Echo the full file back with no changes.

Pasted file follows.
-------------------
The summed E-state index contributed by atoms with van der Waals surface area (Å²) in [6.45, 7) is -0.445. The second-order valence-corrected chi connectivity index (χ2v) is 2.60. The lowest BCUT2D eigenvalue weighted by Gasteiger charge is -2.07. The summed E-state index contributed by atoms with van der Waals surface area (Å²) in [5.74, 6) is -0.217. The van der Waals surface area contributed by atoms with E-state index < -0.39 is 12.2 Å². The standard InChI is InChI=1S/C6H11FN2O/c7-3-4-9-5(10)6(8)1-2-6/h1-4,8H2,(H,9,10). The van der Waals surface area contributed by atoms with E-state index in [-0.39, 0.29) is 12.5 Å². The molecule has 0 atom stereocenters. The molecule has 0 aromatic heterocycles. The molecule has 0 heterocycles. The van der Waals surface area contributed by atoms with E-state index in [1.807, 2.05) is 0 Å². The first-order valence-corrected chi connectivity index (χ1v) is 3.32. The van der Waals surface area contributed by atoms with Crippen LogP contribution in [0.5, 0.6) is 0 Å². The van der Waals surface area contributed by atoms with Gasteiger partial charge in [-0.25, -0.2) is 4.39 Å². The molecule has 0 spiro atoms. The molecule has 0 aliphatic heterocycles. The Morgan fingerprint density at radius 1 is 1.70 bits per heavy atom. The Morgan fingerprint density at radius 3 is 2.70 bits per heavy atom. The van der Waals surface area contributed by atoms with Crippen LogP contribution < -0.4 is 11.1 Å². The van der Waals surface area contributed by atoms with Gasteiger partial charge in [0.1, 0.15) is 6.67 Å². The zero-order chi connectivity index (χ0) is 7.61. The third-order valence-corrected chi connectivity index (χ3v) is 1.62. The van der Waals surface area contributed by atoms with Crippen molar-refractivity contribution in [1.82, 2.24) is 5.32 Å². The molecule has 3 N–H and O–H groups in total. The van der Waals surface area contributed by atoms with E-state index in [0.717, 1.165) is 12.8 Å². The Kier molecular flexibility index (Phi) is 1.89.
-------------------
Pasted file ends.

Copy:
The summed E-state index contributed by atoms with van der Waals surface area (Å²) in [6.45, 7) is -0.445. The second-order valence-corrected chi connectivity index (χ2v) is 2.60. The lowest BCUT2D eigenvalue weighted by Gasteiger charge is -2.07. The summed E-state index contributed by atoms with van der Waals surface area (Å²) in [5.74, 6) is -0.217. The van der Waals surface area contributed by atoms with E-state index < -0.39 is 12.2 Å². The standard InChI is InChI=1S/C6H11FN2O/c7-3-4-9-5(10)6(8)1-2-6/h1-4,8H2,(H,9,10). The van der Waals surface area contributed by atoms with E-state index in [-0.39, 0.29) is 12.5 Å². The molecule has 0 atom stereocenters. The molecule has 0 aromatic heterocycles. The molecule has 0 heterocycles. The van der Waals surface area contributed by atoms with E-state index in [1.807, 2.05) is 0 Å². The first-order valence-corrected chi connectivity index (χ1v) is 3.32. The van der Waals surface area contributed by atoms with Crippen LogP contribution in [0.5, 0.6) is 0 Å². The van der Waals surface area contributed by atoms with Gasteiger partial charge in [-0.25, -0.2) is 4.39 Å². The molecule has 0 spiro atoms. The molecule has 0 aliphatic heterocycles. The Morgan fingerprint density at radius 1 is 1.70 bits per heavy atom. The Morgan fingerprint density at radius 3 is 2.70 bits per heavy atom. The van der Waals surface area contributed by atoms with Crippen LogP contribution < -0.4 is 11.1 Å². The van der Waals surface area contributed by atoms with Gasteiger partial charge in [0.1, 0.15) is 6.67 Å². The zero-order chi connectivity index (χ0) is 7.61. The third-order valence-corrected chi connectivity index (χ3v) is 1.62. The van der Waals surface area contributed by atoms with Crippen molar-refractivity contribution in [1.82, 2.24) is 5.32 Å². The molecule has 3 N–H and O–H groups in total. The van der Waals surface area contributed by atoms with E-state index in [0.717, 1.165) is 12.8 Å². The Kier molecular flexibility index (Phi) is 1.89.